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"The Devil's Frying Pan" (80)
Harper's Weekly, May 7, 1864

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Synopsis

1864

One night, a misshapen black man boards a naval sloop with information that a Confederate ship is going to run the blockade the next night. The naval men question the man, and discover that he and his family, all free, live on a small island in the Altamaha River. The Confederate men plan on having a celebration before their ship leaves, so the man and the naval officers set up a trap. The next night, the naval officers surprise the Confederates, and, after a brief struggle, overpower them. The misshapen man then asks if the officers will take him, his brother and a runaway slave girl North with them. The girl ran away because she was pretty, and did not want to lose her chastity to her master. The misshapen man loves her, but knows that she will never love him. She loves the brother, yet the man is determined to serve her and his brother any way he can. The naval officers agree to help them, and one, a doctor, marvels at the man’s strength of character.

Harper's Text

"The Devil’s Frying Pan"
May 7, 1864, pages 294 (2) – 295 (3)

History

"The Slavery Question"
December 7, 1861, page 770 (2)

Military Background

"In Dixie"
April 4, 1863, page 219 (4)

Illustrations


"The Last Men at Beaufort, S.C.,"
November 30, 1861, page 768 (3-4)


"’Work Over’: Scenes Among
the Beaufort Contrabands,"
December 21, 1861, page 801 (1-4)


"Arrival of a Federal Column at
a Planter’s House in Dixie,"
April 4, 1863, page 220 (1-4)

Commentary

"The Old Story" August 1, 1863, page 482

The stain of the late riots on the history of the city of New York is indelible. The utter meanness of the hunting and bloody massacre of the most unfortunate class of the population is not to be forgotten. The burning of an orphan asylum is infamous beyond parallel in the annals of mobs. And how entirely undeserved this mad hatred of the colored race is, every sober man in this country knows. No class among us are and have been so foully treated as the black, yet none furnishes, in proportion, so few offenders against the laws. Proverbially a mild, affectionate, and docile people, they have received from us, who claim to be a superior race, a treatment which of itself disproves our superiority.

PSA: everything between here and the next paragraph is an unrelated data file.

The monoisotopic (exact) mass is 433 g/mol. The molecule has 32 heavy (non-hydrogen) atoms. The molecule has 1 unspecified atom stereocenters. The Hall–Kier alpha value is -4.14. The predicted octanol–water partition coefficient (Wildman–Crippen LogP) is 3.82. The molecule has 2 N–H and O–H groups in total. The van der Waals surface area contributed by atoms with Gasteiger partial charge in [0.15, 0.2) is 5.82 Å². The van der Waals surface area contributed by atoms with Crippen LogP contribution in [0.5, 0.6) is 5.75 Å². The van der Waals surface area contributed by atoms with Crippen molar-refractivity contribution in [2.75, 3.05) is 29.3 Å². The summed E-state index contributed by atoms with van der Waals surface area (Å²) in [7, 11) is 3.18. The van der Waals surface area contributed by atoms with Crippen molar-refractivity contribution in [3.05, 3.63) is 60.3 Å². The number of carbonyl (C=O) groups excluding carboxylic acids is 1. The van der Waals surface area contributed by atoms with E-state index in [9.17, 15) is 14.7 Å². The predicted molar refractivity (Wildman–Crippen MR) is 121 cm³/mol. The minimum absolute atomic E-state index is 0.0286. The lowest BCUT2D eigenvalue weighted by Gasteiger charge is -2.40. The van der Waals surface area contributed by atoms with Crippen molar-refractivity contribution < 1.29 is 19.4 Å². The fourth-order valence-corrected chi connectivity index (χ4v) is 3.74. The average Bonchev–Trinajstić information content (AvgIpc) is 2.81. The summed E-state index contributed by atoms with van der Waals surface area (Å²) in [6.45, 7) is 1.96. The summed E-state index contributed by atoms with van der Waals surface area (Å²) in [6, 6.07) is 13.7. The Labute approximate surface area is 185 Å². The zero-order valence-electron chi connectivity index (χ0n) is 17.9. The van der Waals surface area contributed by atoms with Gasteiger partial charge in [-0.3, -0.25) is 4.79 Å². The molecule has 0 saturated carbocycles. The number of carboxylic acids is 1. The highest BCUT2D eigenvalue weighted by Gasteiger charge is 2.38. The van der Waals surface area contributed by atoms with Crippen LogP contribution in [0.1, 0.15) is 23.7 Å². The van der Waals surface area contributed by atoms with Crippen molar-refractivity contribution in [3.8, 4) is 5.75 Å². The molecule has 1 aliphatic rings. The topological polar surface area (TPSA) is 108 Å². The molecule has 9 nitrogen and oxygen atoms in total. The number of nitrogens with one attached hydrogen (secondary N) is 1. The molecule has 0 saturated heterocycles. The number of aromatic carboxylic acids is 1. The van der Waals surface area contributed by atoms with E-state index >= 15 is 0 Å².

How the more intelligent persons among the enemies of this race console their consciences under the awful fate which their incessant and sneering depreciation of the colored people has at last brought upon those unfortunates, it is impossible to say. Yet we observe that some of them clutch at the old subterfuge, and declare that it is the unwise attempt to elevate the blacks "above their sphere" which is responsible for their late fearful martyrdom. Look at this statement a moment. Its argument is that to insist upon personal liberty, as the natural right of every innocent human being, only tends to create jealousy among other human beings. To state the argument is to smother it in ridicule.

Put in another form, the same plea is that God has made the black race subservient to the white, and that to declare their right to personal liberty is to advocate their social equality, to erect them into rival laborers, and to disorganize society. The reply to this is, that God has made the black race subservient to the white in the same way that he has made Jews subservient to Christians, and the Irish to the English, and in no other. It used to please Christians to call the Jews "dogs," and to injure and murder them in every way—and to this day to call a man "Jew" is only less offensive than to call him "nigger." It used to please the English to consider the Irish unclean beasts, and treat them accordingly. Does any body seriously defend this kind of persecution as any thing more than the basest and most criminal prejudice? Coleridge professed the same instinctive hatred of a Frenchman that so many among us profess of a negro. Was it an evidence of Coleridge’s wisdom or folly?

The argument we are considering amounts to this—that you must not befriend the unfortunate lest you provoke the ignorant and brutal; you must not defend the rights of the oppressed lest the oppressors should wax wroth. It is an argument for tyrants, cowards, and sneaks—not for men.

 

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